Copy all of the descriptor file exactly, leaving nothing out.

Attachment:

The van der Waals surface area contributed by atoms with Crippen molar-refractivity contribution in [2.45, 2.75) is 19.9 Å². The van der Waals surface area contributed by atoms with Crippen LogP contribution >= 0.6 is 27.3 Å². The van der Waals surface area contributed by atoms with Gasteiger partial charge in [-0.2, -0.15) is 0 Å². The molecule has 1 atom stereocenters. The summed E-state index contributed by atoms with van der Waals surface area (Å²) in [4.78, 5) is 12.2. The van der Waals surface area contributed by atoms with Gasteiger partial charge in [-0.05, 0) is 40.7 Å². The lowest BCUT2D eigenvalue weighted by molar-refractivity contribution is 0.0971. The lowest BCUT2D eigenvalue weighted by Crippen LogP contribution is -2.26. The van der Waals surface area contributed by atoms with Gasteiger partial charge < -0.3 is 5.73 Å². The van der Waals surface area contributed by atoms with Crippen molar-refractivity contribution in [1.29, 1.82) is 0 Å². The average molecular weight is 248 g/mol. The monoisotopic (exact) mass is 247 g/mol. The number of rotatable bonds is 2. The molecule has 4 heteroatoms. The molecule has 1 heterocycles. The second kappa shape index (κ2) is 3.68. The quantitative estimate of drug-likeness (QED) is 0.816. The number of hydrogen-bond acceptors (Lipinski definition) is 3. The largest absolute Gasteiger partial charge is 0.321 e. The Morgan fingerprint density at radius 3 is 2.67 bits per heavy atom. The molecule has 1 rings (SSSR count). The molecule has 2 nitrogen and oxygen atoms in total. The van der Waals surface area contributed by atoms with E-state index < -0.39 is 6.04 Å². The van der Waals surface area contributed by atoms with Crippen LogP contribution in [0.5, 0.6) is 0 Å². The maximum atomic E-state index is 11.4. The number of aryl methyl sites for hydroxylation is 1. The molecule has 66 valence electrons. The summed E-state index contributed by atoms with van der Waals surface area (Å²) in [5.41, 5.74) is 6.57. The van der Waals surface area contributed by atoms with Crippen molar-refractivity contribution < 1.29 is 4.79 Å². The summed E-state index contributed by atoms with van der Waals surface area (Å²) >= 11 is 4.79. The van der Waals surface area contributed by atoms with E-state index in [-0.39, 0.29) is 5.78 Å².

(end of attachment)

The van der Waals surface area contributed by atoms with Crippen molar-refractivity contribution in [2.45, 2.75) is 19.9 Å². The van der Waals surface area contributed by atoms with Crippen LogP contribution >= 0.6 is 27.3 Å². The van der Waals surface area contributed by atoms with Gasteiger partial charge in [-0.2, -0.15) is 0 Å². The molecule has 1 atom stereocenters. The summed E-state index contributed by atoms with van der Waals surface area (Å²) in [4.78, 5) is 12.2. The van der Waals surface area contributed by atoms with Gasteiger partial charge in [-0.05, 0) is 40.7 Å². The lowest BCUT2D eigenvalue weighted by molar-refractivity contribution is 0.0971. The lowest BCUT2D eigenvalue weighted by Crippen LogP contribution is -2.26. The van der Waals surface area contributed by atoms with Gasteiger partial charge < -0.3 is 5.73 Å². The van der Waals surface area contributed by atoms with Crippen molar-refractivity contribution in [1.29, 1.82) is 0 Å². The average molecular weight is 248 g/mol. The monoisotopic (exact) mass is 247 g/mol. The number of rotatable bonds is 2. The molecule has 4 heteroatoms. The molecule has 1 heterocycles. The second kappa shape index (κ2) is 3.68. The quantitative estimate of drug-likeness (QED) is 0.816. The number of hydrogen-bond acceptors (Lipinski definition) is 3. The largest absolute Gasteiger partial charge is 0.321 e. The Morgan fingerprint density at radius 3 is 2.67 bits per heavy atom. The molecule has 1 rings (SSSR count). The molecule has 2 nitrogen and oxygen atoms in total. The van der Waals surface area contributed by atoms with E-state index < -0.39 is 6.04 Å². The van der Waals surface area contributed by atoms with Crippen LogP contribution in [0.5, 0.6) is 0 Å². The maximum atomic E-state index is 11.4. The number of aryl methyl sites for hydroxylation is 1. The molecule has 66 valence electrons. The summed E-state index contributed by atoms with van der Waals surface area (Å²) in [5.41, 5.74) is 6.57. The van der Waals surface area contributed by atoms with Crippen molar-refractivity contribution < 1.29 is 4.79 Å². The summed E-state index contributed by atoms with van der Waals surface area (Å²) >= 11 is 4.79. The van der Waals surface area contributed by atoms with E-state index in [-0.39, 0.29) is 5.78 Å².